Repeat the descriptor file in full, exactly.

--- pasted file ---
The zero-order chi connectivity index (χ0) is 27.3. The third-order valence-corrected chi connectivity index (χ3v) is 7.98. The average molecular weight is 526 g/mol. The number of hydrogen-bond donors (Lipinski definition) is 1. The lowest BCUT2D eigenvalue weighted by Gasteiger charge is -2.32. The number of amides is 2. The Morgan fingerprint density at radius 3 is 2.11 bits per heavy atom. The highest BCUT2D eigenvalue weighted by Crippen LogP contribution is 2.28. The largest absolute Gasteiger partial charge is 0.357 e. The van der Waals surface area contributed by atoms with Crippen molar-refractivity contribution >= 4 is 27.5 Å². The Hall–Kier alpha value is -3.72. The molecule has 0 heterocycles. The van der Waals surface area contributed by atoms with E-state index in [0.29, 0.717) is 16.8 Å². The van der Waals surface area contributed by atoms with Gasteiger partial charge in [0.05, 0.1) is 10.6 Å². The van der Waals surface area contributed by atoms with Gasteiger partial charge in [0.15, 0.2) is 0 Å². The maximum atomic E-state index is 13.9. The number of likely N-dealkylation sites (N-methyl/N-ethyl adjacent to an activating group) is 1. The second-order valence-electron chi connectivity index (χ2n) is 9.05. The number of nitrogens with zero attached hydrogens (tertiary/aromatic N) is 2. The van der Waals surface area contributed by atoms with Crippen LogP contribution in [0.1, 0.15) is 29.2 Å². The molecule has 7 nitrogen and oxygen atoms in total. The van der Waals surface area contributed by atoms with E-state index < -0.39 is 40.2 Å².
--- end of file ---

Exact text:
The zero-order chi connectivity index (χ0) is 27.3. The third-order valence-corrected chi connectivity index (χ3v) is 7.98. The average molecular weight is 526 g/mol. The number of hydrogen-bond donors (Lipinski definition) is 1. The lowest BCUT2D eigenvalue weighted by Gasteiger charge is -2.32. The number of amides is 2. The Morgan fingerprint density at radius 3 is 2.11 bits per heavy atom. The highest BCUT2D eigenvalue weighted by Crippen LogP contribution is 2.28. The largest absolute Gasteiger partial charge is 0.357 e. The van der Waals surface area contributed by atoms with Crippen molar-refractivity contribution >= 4 is 27.5 Å². The Hall–Kier alpha value is -3.72. The molecule has 0 heterocycles. The van der Waals surface area contributed by atoms with E-state index in [0.29, 0.717) is 16.8 Å². The van der Waals surface area contributed by atoms with Gasteiger partial charge in [0.05, 0.1) is 10.6 Å². The van der Waals surface area contributed by atoms with Gasteiger partial charge in [0.15, 0.2) is 0 Å². The maximum atomic E-state index is 13.9. The number of likely N-dealkylation sites (N-methyl/N-ethyl adjacent to an activating group) is 1. The second-order valence-electron chi connectivity index (χ2n) is 9.05. The number of nitrogens with zero attached hydrogens (tertiary/aromatic N) is 2. The van der Waals surface area contributed by atoms with Crippen LogP contribution in [0.1, 0.15) is 29.2 Å². The molecule has 7 nitrogen and oxygen atoms in total. The van der Waals surface area contributed by atoms with E-state index < -0.39 is 40.2 Å².